Teresa McUsic

Proposed fiduciary rule would put consumer interests first

Teresa McUsic

The Trump administration may delay a new fiduciary rule requiring financial advisors to adhere to the best interests of clients on retirement accounts.
The Trump administration may delay a new fiduciary rule requiring financial advisors to adhere to the best interests of clients on retirement accounts. TNS

A new rule to make all financial advisers adhere to your best interests when providing help with retirement accounts received a green light from a North Texas district judge last week.

But that doesn’t mean clear sailing to April 10, the effective date for the U.S. Department of Labor’s new fiduciary rule. Earlier this month, President Donald Trump has told the department to review the fiduciary rule, and on Feb. 8 the Department of Justice requested a delay until the review is done.

Heralded as an important ally for consumers seeking retirement investment advice, the rule would require brokers and insurance agents to act in their clients’ best interests, following the same rules already required by certified financial planners and other investment professionals.

Currently, brokers must adhere to the “suitability” standard, which requires that they make recommendations that are suitable to a client’s personal situation, but does not require the advice be in the client’s best interest.

The distinction is important, said Harold Evensky, who co-wrote the fiduciary rule as a member of the Committee for the Fiduciary Standard.

Evensky, who is known as the “Dean of Financial Planning,” is a graduate adjunct professor of wealth management at Texas Tech University and chairman of Evensky & Katz/Foldes Financial, a Coral Gables, Fla., firm with $1.5 billion in assets under management.

“Suitability is a caveat emptor [buyer beware] standard,” Evensky said. “The broker is under no obligation to put the clients’ interest first and no obligation to disclose how he gets paid. The investment may be suitable, but not necessarily the best.”

Under a fiduciary rule, the client’s interest is first, which eliminates conflict of interest, and the adviser must disclose all fees.

“With the fiduciary rule, the buck stops with the adviser,” Evensky said.

The new rule is designed to better protect consumers as the nation makes a dramatic shift from defined benefit pension plans, covered by a fiduciary rule, to consumer-controlled options such as IRAs and 401(k) plans that may be advised by brokers. The new rule would affect $7.5 trillion in IRAs and $7 trillion in other defined contribution plans.

The Feb. 8 ruling was the third by a federal judge in favor of keeping the rule moving forward, despite challenges from the U.S. Chamber of Commerce and insurance associations

“There have been three major court battles, and they lost all of them,” said Evensky.

Given the current political climate, however, the court rulings may not be enough to stop a delay of the new rule, he said.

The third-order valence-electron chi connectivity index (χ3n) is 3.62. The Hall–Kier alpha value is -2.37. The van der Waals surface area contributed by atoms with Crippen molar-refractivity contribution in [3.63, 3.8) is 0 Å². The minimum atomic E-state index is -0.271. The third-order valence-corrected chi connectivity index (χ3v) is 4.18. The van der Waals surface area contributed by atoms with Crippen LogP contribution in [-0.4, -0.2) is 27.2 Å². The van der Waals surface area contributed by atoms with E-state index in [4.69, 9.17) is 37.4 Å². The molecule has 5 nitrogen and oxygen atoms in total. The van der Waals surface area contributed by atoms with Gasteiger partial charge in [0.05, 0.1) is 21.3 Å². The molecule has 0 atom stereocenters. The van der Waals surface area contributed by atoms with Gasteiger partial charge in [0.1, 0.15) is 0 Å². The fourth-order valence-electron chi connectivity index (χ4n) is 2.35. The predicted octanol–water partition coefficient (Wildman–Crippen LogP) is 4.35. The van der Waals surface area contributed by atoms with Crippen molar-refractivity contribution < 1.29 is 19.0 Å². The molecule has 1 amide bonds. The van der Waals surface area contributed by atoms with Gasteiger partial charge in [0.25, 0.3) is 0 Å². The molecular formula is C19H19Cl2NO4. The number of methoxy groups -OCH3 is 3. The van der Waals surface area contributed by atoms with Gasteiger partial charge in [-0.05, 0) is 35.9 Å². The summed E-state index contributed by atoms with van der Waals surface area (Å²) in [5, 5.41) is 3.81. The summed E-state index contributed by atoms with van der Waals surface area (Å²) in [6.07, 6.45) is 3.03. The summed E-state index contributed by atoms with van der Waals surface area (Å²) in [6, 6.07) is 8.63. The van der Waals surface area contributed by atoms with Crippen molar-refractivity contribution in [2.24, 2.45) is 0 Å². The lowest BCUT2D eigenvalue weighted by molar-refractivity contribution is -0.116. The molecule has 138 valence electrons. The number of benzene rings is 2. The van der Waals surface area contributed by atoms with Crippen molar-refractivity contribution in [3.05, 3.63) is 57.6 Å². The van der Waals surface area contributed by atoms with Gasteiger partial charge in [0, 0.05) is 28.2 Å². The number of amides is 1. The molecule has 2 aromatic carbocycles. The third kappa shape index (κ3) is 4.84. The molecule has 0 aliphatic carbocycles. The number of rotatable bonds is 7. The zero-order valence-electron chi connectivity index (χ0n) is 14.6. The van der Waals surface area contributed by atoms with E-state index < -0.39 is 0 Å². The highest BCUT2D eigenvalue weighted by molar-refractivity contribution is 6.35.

“There is a high probability they will be able to delay it,” Evensky said. “If delayed, then down the road, the rule is probably dead.”

But that doesn’t mean the rule may not roll out as a distinctive marketing tool in the competitive investment industry, Evensky said.

“Some of the major brokerage houses have already implemented the new fiduciary rule,” he said. “This is reality. This is the future. It puts those who don’t in a poor marketing position.”

Already, Merrill Lynch announced last fall that the rule is “great news for investors” and that it will change some of its practices to be in compliance. Among the major changes, the brokerage house will change from commission to fee-based structure on all new IRA accounts.

Other brokers have been working toward compliance for the April 10 deadline, even with uncertainty over whether the rule will be affective starting on that date.

Until the courts and the federal government sort out the path for the fiduciary rule going forward, Evensky suggests consumers take a Fiduciary Oath created by his committee to their financial adviser and ask them to sign and date it.

The oath reads:

Putting Our Clients Interest First

We believe in placing our clients’ best interest first. Therefore, we commit to the five following principals:

1. We will always put our clients’ best interest first.

2. We will always act with prudence; that is, with the skill, care, diligence, and good judgment of a professional.

3. We will not mislead clients, and we will provide conspicuous, full and fair disclosure of all important facts.

4. We will avoid conflicts of interest.

5,. We will fully disclose, and fairly manage, in our clients’ favor, any unavoidable conflicts of interest.

If your adviser won’t sign the oath, Evensky suggests not walking, but running away.

Teresa McUsic’s column appears Saturdays. TMcUsic@SavvyConsumer.net

Checking out advisers

▪  Consider an adviser who charges an hourly fee or percentage of your assets. Fee-only advisers can be found at the National Association of Personal Financial Advisors at www.napfa.org.

▪  Do a background check with regulators. For registered investment advisers, go to www.SEC.gov or the Texas State Securities Board at www.ssb.texas.gov; for brokers go to the Financial Industry Regulatory Authority at www.finra.org.

▪  Have a direct conversation about fees and conflicts of interest with your adviser.

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